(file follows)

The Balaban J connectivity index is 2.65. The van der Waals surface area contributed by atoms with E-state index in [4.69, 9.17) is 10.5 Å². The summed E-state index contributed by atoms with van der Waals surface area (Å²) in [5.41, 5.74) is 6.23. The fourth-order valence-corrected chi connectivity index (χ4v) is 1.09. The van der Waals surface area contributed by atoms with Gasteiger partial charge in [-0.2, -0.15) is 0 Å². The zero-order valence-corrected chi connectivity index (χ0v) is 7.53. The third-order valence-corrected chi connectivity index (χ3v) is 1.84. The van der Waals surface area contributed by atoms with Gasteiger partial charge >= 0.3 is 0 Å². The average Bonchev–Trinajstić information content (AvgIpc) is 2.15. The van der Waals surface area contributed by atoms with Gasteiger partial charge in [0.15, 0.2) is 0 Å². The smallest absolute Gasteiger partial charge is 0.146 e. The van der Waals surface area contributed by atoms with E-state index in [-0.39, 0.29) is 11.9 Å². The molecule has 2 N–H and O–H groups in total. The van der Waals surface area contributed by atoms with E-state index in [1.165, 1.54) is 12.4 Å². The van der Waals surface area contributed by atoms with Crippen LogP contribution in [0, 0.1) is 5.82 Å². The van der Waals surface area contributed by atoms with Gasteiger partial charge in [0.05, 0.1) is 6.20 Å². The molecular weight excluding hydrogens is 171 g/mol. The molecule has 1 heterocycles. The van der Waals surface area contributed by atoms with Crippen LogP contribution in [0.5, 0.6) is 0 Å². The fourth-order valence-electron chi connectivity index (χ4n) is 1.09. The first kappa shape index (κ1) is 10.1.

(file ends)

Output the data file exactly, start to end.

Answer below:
The Balaban J connectivity index is 2.65. The van der Waals surface area contributed by atoms with E-state index in [4.69, 9.17) is 10.5 Å². The summed E-state index contributed by atoms with van der Waals surface area (Å²) in [5.41, 5.74) is 6.23. The fourth-order valence-corrected chi connectivity index (χ4v) is 1.09. The van der Waals surface area contributed by atoms with Gasteiger partial charge in [-0.2, -0.15) is 0 Å². The zero-order valence-corrected chi connectivity index (χ0v) is 7.53. The third-order valence-corrected chi connectivity index (χ3v) is 1.84. The van der Waals surface area contributed by atoms with Gasteiger partial charge >= 0.3 is 0 Å². The average Bonchev–Trinajstić information content (AvgIpc) is 2.15. The van der Waals surface area contributed by atoms with Gasteiger partial charge in [0.15, 0.2) is 0 Å². The smallest absolute Gasteiger partial charge is 0.146 e. The van der Waals surface area contributed by atoms with E-state index in [-0.39, 0.29) is 11.9 Å². The molecule has 2 N–H and O–H groups in total. The van der Waals surface area contributed by atoms with E-state index in [1.165, 1.54) is 12.4 Å². The van der Waals surface area contributed by atoms with Crippen LogP contribution in [0, 0.1) is 5.82 Å². The van der Waals surface area contributed by atoms with Gasteiger partial charge in [0.05, 0.1) is 6.20 Å². The molecular weight excluding hydrogens is 171 g/mol. The molecule has 1 heterocycles. The van der Waals surface area contributed by atoms with Crippen LogP contribution in [0.5, 0.6) is 0 Å². The fourth-order valence-electron chi connectivity index (χ4n) is 1.09. The first kappa shape index (κ1) is 10.1.